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Build a Home Climbing Wall

Send it! Photo by Mary Reed.

A great winter time training tool and fun space for your friends is a home climbing wall. From one sheet of plywood with holds for the kids to play on to a garage with practically unlimited routes, you can have a lot of fun whatever your space and budget limitations may be. That, plus “depending on how willing your spouse is,” says Nathan Yokum, owner of Rock Candy Holds, an Akron, OH-based climbing hold maker.

Identify your space and plans. Start by assessing what your goals are – is this wall for kids, adults, serious training, just fun? The most common places for a home wall are basement, attic and garage. Get your basement checked for radon before building down there. Start by assessing what you have going for you already. “You use less materials if you are able to build into the existing framing and I think it’s a little bit easier,” Nathan says.

Get the materials and tools. It’s a good idea to price out all the materials as part of your planning process. You’ll need 2 x 6 boards for framing, which is made easier if you use joist hangers. Use ¾-inch plywood (instead of ½-inch), decking screws, t-nuts and, of course, holds. Nathan suggests buying a starter kit that will include lots of holds and t-nuts at a reduced price. Tools you’ll need include a hammer, a drill, a stepladder, an Allen wrench and probably a circular saw. This is in addition to the basic carpentry needs, like a work space, tape measure, etc.

Build the frame. Put together the framing based on how much space you have. Consider the fact that you will probably not a build a vertical wall. Nathan suggests building your wall at a 45 degree angle. “It’s easier to measure your improvement,” he says, noting that you shouldn’t avoid an overhanging wall because you are too weak – building your strength is a main point in a home climbing wall. “At first if the 45 is too hard for you, choose bigger holds, like jugs,” Nathan advises.

Attach the frame to the existing wall and ceiling. And do it right – the wall itself will be heavy and when you climb on it, the force of your movements makes your weight (the live load) more than your dead weight. This means the existing structure must be able to take the load of the wall plus climber. To avoid catastrophic failure, have a professional engineer or carpenter inspect it.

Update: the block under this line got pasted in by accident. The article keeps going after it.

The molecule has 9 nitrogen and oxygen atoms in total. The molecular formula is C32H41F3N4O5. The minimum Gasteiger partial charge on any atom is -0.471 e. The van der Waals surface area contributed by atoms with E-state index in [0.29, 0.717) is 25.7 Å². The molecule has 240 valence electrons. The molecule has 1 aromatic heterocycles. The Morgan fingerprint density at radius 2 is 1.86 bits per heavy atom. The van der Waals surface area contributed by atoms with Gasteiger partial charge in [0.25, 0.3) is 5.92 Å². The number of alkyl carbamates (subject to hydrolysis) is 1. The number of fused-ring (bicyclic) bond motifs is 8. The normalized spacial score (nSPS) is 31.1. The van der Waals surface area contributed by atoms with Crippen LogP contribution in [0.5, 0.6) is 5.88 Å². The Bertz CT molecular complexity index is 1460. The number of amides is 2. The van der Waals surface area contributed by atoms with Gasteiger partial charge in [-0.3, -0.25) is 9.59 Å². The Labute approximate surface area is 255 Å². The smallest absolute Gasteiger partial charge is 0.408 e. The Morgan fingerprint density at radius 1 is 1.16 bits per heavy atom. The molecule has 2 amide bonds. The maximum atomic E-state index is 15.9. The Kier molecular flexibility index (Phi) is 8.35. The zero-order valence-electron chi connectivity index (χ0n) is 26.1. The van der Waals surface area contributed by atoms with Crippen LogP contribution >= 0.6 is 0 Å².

Attach the plywood and holds. Drill holes every six inches in the plywood. On the back, insert the t-nuts by hammering them in to the holes. Then attach the plywood to the framing. After that, you can start setting up routes by attaching the holds with the bolts that go into the t-nuts. “The more holds the better, obviously,” Nathan says. If you’re limited in space, he recommends avoiding large holds because they take up too much room.

Nathan also suggests creating a system board – a wall where each side (right and left) are mirror images of each other. This equalizes your workout for your right and left sides.

Install crash pads. Crash pads can be expensive. Pile up yours – and your friends’ – and consider whatever else you have. I know a guy who scored a bunch of mattresses from a state park when they upgraded their lodging infrastructure. They now cover the floor of his friend’s climbing barn.

Print a waiver. Even just bouldering a few feet off of the ground can have serious consequences. Print out a stack of liability waivers to have your friends sign when they arrive. (Here’s a sample.) Nathan has another good tip. “For the most part, everyone who comes into my place I know and I trust.”

The campus board
If you’re really limited on space and/or budget, try a campus board. Build a narrower (shoulder width), overhanging wall (10-15 degrees) starting at about four feet up and going to eight or 10 feet – usually to the ceiling. Screw in horizontal pieces of wood, ladder style, and campus up – that is, climb the rungs using only hands, no feet.